Friday, July 14, 2006

kicking and screaming

I haven't written a lot about my kid even though my kid takes up the majority of my life. And now I am going to go and write about the currently not so nice part about my kid. Please, of course, let me preface this with the statement that I love my kid beyond all things imaginable, she is amazing, brilliant and lovely, and she is incredibly adored by J-dog and myself.

But seriously - this temper tantrum thing is for shit. At 22 months, we've had a relatively easy go of it (I mean, I fell apart and lost my mind, but my kid seemed to be on track, breathing, eating, walking, laughing, and so on). Lately and out of nowhere, we'll get six or seven crying, hysterical, kicking, screaming tantrums A DAY. (an hour?). Being unused to children in general and certainly unused to those who will not be reasonable, it has caused us a bit of concern. While I KNOW it's normal/developmental/books talk about this/I really do know it's normal... I am really wanting MY response to be the right one. Right now I do not give in, and I step over the writhing body on the floor and leave the room. Sometimes she gets a time out depending on if the tantrum has resulted from something I asked her to do and she refused, like, say, wash some clothes or make dinner. kidding. After it's all said and done and she is once again in her own body we hold her and talk about what happened and why it isn't ok. She generally agrees and pats my on the shoulder in commiseration. Then we repeat the whole thing all over again in about an hour.

How do other people handle this sort of thing?

2 comments:

the womom said...

Hi Jen. Thanks for getting back to me. You can get a hold of me at thewomom@yahoo.com

Developmentally, your 22 mos old sounds right on track---even though tantrums totally suck. I'm not a big proponent of time-outs at this age---although sometimes moms need them just to regain her sanity---and that is quite all right.
What I have found that works the best is to stay close and listen without trying to fix. It looks a little like this: "I'm sorry you can't have 36 bananas in a row. I know it's not fair, but that's the rules." And just hold her and let her cry. The cry and the upset needs to come no matter what, and if she doesn't get it out the first time, she'll get it out over the course of the day (the 6-7 times you mention). Since she doesn't speak much, you won't really know what she's upset over, but the healing will come with the big cry. I read that her favorite answer right now is "yeah," so you can try and guess what the true upset is, but you might never know.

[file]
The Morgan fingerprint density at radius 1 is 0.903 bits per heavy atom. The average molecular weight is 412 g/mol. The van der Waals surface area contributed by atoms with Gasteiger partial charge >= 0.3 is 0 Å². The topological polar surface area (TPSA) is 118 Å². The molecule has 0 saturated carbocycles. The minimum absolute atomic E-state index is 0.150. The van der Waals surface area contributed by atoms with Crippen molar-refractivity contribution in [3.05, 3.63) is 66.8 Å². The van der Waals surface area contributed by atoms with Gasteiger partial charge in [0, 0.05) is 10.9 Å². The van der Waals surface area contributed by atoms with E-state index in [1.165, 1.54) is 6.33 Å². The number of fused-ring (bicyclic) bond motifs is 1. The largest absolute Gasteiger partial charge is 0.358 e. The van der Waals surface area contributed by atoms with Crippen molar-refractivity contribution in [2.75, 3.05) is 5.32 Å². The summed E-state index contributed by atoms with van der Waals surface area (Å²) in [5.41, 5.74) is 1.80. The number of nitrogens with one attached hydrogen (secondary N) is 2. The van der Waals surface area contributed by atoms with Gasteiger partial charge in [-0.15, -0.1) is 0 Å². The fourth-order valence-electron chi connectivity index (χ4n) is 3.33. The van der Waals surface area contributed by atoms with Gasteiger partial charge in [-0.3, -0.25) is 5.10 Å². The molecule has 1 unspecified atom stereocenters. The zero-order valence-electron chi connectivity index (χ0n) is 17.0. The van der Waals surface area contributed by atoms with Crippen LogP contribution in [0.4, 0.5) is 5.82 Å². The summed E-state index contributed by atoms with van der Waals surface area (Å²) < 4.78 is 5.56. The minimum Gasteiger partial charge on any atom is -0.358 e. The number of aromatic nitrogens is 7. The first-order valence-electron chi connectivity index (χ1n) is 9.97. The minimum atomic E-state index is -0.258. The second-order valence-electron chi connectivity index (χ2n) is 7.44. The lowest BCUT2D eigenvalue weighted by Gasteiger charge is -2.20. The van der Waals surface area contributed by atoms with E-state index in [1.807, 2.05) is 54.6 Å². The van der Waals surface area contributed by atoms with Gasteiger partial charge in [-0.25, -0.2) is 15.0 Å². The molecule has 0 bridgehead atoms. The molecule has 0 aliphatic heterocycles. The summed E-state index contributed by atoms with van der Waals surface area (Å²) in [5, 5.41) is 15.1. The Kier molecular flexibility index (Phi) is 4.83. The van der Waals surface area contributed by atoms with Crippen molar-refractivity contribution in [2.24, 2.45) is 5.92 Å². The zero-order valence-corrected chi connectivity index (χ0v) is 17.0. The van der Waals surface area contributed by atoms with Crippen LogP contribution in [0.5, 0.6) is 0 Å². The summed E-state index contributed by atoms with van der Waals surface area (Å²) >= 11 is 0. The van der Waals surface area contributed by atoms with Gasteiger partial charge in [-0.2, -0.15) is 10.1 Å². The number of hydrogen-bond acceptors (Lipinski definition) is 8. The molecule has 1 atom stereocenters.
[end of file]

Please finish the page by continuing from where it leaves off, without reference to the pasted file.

I know that many behavioralists think that giving a child attention while they are tantruming will give the impression that the way to achieve attention is through tantruming, but I don't agree with that philosophy. I think if you try to "listen" and allow her to get her feelings out the tantrums will subside in the course of a few weeks. And you will probably feel better being there, also.

Sheila said...

Sometimes you can cry, sometimes you can laugh hysterically like youve gone mad - I had a friend with triplets that wore a tiara and everytime she passed a mirror she would have a laugh at herself. I have twin girls (23 months) and everything you've written is true. Nuts one minute and then thank goodness they are so lovely and sweet the next. After reading a few of your posts, its refreshing that someone has written about this motherhood mystery with great honesty and humor. Keep up the good work!